Medical Experts and Elected Discuss Legalizing Pot

As more and more states are legalizing marijuana, many are wondering when New York will follow suit. Governor Andrew Cuomo is considering putting it in the budget in April.

Marijuana is legal in 11 states and Washington, D.C. for adults over the age of 21, and legal for medical use in 33 states.

On Thursday, February 28, a panel of representatives from coalitions hosted a town hall at Hunts Point Library, 877 Southern Boulevard, where they discussed the potential impact marijuana commercialization could have on communities in the Bronx. The speakers were Melissa Robbins (moderator), regional director, Smart Approaches to Marijuana (SAM), Dr. Joseph Lurio, Family Physician Institute /associate professor Icahn School of Medicine, D, Angela Torres, vice president PTA P.S. 304, Rev. Addie Banks, CEO, Groundswell, creator of WEPA (We Engage in Prevention Awareness) and Senator Luis Sepulveda.

Sabet, who travels the world and country opposing the decriminalization of marijuana, said legalizing weed would not help the Bronx. Sabet stressed that alcohol and tobacco don’t make towns rich, so why would weed?
“You aren’t going to make money selling legal marijuana,” he said.

In fact, since Colorado legalized marijuana arrests for public marijuana use and accidents have increased. Many pot users have trouble finding work or get fired because of their weed use.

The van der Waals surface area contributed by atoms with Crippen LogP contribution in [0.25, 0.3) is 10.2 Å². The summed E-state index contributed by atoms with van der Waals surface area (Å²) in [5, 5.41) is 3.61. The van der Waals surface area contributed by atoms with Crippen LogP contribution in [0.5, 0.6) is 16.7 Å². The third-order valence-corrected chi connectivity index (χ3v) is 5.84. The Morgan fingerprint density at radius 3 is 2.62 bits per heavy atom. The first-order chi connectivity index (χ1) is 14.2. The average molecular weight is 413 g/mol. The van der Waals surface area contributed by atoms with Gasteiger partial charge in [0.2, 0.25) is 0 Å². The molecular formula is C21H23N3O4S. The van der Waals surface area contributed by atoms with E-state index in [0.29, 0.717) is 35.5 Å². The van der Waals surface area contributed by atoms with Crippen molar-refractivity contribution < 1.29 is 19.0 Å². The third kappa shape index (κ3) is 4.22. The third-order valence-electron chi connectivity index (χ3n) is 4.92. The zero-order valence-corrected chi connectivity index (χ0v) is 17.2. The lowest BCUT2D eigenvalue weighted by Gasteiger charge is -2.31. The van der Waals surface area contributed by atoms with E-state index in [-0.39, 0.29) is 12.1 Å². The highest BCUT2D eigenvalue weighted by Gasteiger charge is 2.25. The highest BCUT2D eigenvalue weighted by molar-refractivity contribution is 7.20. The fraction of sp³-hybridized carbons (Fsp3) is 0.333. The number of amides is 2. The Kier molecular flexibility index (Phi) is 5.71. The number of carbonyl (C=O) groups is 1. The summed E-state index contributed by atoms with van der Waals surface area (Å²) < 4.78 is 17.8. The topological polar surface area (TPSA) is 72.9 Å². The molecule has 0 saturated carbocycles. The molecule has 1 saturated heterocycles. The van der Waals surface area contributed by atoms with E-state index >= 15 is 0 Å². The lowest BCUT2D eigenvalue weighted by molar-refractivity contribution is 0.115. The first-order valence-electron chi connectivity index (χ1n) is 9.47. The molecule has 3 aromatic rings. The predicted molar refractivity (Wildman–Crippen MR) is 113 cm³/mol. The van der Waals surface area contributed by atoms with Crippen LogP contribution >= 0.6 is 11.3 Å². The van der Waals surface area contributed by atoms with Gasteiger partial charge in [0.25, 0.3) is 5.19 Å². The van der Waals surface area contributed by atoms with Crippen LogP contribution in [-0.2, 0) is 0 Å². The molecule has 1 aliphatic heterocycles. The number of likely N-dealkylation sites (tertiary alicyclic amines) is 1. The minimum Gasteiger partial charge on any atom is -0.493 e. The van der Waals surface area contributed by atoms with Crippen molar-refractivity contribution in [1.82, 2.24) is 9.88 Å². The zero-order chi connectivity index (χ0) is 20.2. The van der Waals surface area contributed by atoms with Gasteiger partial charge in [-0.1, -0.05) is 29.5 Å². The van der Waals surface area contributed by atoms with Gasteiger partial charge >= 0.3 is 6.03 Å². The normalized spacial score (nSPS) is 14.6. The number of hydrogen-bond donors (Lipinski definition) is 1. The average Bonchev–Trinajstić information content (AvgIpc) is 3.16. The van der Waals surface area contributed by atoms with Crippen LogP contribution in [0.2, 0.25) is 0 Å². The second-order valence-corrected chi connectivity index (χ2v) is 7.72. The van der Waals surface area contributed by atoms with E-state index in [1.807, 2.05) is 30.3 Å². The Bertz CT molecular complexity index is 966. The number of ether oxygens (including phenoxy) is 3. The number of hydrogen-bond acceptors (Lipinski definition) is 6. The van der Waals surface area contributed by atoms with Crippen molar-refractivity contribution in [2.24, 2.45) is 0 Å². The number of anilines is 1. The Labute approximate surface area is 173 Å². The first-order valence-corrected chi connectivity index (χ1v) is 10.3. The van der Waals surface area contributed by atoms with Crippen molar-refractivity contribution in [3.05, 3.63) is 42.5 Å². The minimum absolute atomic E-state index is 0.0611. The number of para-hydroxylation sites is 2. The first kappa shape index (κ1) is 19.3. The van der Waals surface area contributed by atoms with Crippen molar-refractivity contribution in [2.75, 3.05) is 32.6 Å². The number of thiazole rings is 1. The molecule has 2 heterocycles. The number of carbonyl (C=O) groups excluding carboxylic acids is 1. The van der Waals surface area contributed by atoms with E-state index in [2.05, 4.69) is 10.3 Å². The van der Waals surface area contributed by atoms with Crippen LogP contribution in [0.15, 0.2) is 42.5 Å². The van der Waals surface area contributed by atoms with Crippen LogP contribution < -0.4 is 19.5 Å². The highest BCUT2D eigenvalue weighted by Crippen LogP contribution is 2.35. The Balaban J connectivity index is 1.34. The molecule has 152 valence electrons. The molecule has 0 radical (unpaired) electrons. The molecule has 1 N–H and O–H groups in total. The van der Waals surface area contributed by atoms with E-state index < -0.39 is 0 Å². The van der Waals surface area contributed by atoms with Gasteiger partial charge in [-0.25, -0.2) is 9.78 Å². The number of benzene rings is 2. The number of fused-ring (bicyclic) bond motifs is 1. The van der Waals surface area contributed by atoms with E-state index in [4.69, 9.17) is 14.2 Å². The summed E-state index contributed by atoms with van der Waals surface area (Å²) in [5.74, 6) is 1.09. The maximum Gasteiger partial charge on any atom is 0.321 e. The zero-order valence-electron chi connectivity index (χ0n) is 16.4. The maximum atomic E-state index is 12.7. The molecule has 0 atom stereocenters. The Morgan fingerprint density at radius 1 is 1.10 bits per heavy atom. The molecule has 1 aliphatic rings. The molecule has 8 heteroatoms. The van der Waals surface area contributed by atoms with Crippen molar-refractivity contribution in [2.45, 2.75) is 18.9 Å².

Furthermore, there is no test to determine if someone is high or how high if pulled over while operating a vehicle.

“We don’t have to be geniuses to know it doesn’t exactly make you a very alert person,” he said.

Torres, who has traveled to California for work the last 12 years, has witnessed legal weed firsthand.

While living in the Bronx, the smell of weed is everywhere, she explained. Whether it’s in the street or in a Burlington Coat Factory, the aroma is evident.

“This is alarming to me because of the amount of asthma that our residents are already affecting. Attacking our young ill children is already so great and that is without adding the smoke of weed,” Torres said.

According to Torres, if weed is legalized there needs to be a system in place to determine how high a driver is when pulled over by the police.

She emotionally asked: “Do we really want a society where accidents increase because of legal weed?

Sepulveda took a bit of a different approach. He said while he doesn’t support legal weed, it needs to be decriminalized.

He stressed he is not encouraging people to smoke, but said an underlying issue is people of color get locked up for using marijuana far more often than white people. Having an arrest can prevent someone from getting a scholarship, job or derail their life.

“Weed has been incredibly destructive in terms of criminal convictions primarily in black and brown communities,” the senator said. “Why is it always the poor black and brown communities that suffer? People are not going to stop smoking marijuana. It’s a fantasy to think that we can regulate this type of behavior.”









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